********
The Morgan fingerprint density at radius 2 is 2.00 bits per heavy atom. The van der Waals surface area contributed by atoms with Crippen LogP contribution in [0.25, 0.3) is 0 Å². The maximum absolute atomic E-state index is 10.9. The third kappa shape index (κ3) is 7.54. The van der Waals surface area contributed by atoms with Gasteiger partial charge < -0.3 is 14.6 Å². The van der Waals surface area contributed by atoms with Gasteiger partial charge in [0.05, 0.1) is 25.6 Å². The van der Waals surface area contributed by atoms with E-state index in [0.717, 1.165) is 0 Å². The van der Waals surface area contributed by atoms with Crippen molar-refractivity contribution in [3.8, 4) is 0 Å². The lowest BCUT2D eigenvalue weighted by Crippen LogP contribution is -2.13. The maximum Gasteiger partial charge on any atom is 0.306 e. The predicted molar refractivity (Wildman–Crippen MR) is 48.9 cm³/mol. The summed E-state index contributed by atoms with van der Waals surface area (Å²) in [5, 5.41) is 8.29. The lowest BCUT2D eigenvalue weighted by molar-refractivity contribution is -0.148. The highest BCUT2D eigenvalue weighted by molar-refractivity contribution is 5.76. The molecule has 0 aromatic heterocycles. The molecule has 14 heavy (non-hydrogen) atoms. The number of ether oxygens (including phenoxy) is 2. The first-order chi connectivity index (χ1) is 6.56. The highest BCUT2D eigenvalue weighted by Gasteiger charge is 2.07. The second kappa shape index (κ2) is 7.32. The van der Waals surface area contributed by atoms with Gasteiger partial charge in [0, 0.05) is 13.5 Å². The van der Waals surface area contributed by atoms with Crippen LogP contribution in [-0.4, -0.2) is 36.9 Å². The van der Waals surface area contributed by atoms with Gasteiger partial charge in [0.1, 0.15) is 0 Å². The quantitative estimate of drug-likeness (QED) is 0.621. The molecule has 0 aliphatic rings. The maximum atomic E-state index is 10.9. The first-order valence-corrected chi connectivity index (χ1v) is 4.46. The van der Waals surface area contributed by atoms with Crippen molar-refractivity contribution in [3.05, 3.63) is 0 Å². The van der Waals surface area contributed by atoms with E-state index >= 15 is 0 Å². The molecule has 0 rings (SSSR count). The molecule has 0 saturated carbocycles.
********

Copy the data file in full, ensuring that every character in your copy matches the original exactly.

The Morgan fingerprint density at radius 2 is 2.00 bits per heavy atom. The van der Waals surface area contributed by atoms with Crippen LogP contribution in [0.25, 0.3) is 0 Å². The maximum absolute atomic E-state index is 10.9. The third kappa shape index (κ3) is 7.54. The van der Waals surface area contributed by atoms with Gasteiger partial charge < -0.3 is 14.6 Å². The van der Waals surface area contributed by atoms with Gasteiger partial charge in [0.05, 0.1) is 25.6 Å². The van der Waals surface area contributed by atoms with E-state index in [0.717, 1.165) is 0 Å². The van der Waals surface area contributed by atoms with Crippen molar-refractivity contribution in [3.8, 4) is 0 Å². The lowest BCUT2D eigenvalue weighted by Crippen LogP contribution is -2.13. The maximum Gasteiger partial charge on any atom is 0.306 e. The predicted molar refractivity (Wildman–Crippen MR) is 48.9 cm³/mol. The summed E-state index contributed by atoms with van der Waals surface area (Å²) in [5, 5.41) is 8.29. The lowest BCUT2D eigenvalue weighted by molar-refractivity contribution is -0.148. The highest BCUT2D eigenvalue weighted by molar-refractivity contribution is 5.76. The molecule has 0 aromatic heterocycles. The molecule has 14 heavy (non-hydrogen) atoms. The number of ether oxygens (including phenoxy) is 2. The first-order chi connectivity index (χ1) is 6.56. The highest BCUT2D eigenvalue weighted by Gasteiger charge is 2.07. The second kappa shape index (κ2) is 7.32. The van der Waals surface area contributed by atoms with Gasteiger partial charge in [0, 0.05) is 13.5 Å². The van der Waals surface area contributed by atoms with Crippen LogP contribution in [-0.4, -0.2) is 36.9 Å². The van der Waals surface area contributed by atoms with Gasteiger partial charge in [0.1, 0.15) is 0 Å². The quantitative estimate of drug-likeness (QED) is 0.621. The molecule has 0 aliphatic rings. The maximum atomic E-state index is 10.9. The first-order valence-corrected chi connectivity index (χ1v) is 4.46. The van der Waals surface area contributed by atoms with Crippen molar-refractivity contribution in [3.05, 3.63) is 0 Å². The van der Waals surface area contributed by atoms with E-state index >= 15 is 0 Å². The molecule has 0 rings (SSSR count). The molecule has 0 saturated carbocycles.